Swedish Ports Threaten to Block Teslas From Entering the Country

Swedish Ports Threaten to Block Teslas From Entering the Country

Workers at the seven Tesla-branded Swedish repair shops earn less and lack the same pensions and insurance as other mechanics in the industry, Pettersson claims. Tesla did not respond to WIRED’s request for comment.

Sweden was Tesla’s fifth-biggest market in Europe this year, with 16,309 new vehicles registered in the first nine months, according to Bloomberg. IF Metall has been attempting to get Tesla to sign a collective agreement with workers in its repair shops since 2018, adds Pettersson. “A year ago, [Tesla] finally decided, no, they won’t sign,” he says, adding that the strike will continue until there is an agreement in place. “We are prepared to be on strike for a long time.”

The repair shop strike has been criticized as ineffective. Members of Sweden’s official Tesla club, a group of Tesla owners that operates independently from the company, were worried about how they would fix their cars if they broke down. So the club’s president, Tibor Blomhäll, decided to visit his local repair shop on the strike’s first day to understand its impact.

Business at the repair shop he visited in north Stockholm continued as normal, he says. “There were at least a dozen, but probably more than 20 people, working on cars,” he claims.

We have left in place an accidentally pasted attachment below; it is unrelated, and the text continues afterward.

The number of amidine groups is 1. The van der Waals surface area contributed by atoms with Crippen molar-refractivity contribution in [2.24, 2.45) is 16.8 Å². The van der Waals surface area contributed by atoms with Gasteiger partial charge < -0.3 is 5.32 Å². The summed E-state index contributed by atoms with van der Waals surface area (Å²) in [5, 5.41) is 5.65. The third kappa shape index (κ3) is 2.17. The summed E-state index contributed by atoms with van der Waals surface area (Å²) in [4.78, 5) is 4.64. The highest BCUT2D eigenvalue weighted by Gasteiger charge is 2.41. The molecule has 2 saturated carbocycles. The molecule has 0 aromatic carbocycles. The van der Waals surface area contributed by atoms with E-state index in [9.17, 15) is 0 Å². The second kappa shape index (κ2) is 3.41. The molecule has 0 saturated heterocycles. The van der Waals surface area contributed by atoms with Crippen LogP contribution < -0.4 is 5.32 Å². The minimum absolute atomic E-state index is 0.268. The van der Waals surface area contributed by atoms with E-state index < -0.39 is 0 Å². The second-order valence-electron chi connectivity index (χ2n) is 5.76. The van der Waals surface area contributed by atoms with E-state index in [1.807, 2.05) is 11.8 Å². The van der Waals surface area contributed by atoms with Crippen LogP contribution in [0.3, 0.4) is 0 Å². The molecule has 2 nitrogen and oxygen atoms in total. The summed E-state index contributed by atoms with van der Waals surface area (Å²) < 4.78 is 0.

“Of course, we have got reports that some people are working despite the strike,” Pettersson says. But since the Transport Union threatened to blockade the port, Tesla has restarted its negotiations with IF Metall. Talks were held yesterday and are due to take place again on Monday.

Sweden is not the only country that has accused Tesla of violating labor laws and conventions.

Tesla workers in the US have made several failed attempts to unionize. In April, the US National Labor Relations Board ruled that the company violated local labor law by telling employees not to discuss pay and other working conditions or bring complaints to managers. The IG Metall union in Germany has also expressed concern about safety and overwork at the carmaker’s only European Gigafactory, near Berlin.

“The electric vehicle is a symbol of the whole green transition, and it’s a big irony that Tesla is refusing to engage in the social dimension of the big transition that we’re going through,” says Claes Mikael Ståhl, deputy general secretary of the European Trade Union Confederation, a nonprofit that represents workers across the EU.

Workers outside Sweden will be watching closely to see how this dispute develops, says Ståhl. “I think it will be inspiring for unions in other countries to see this, because I think that the Swedish union will be successful in the long run.”

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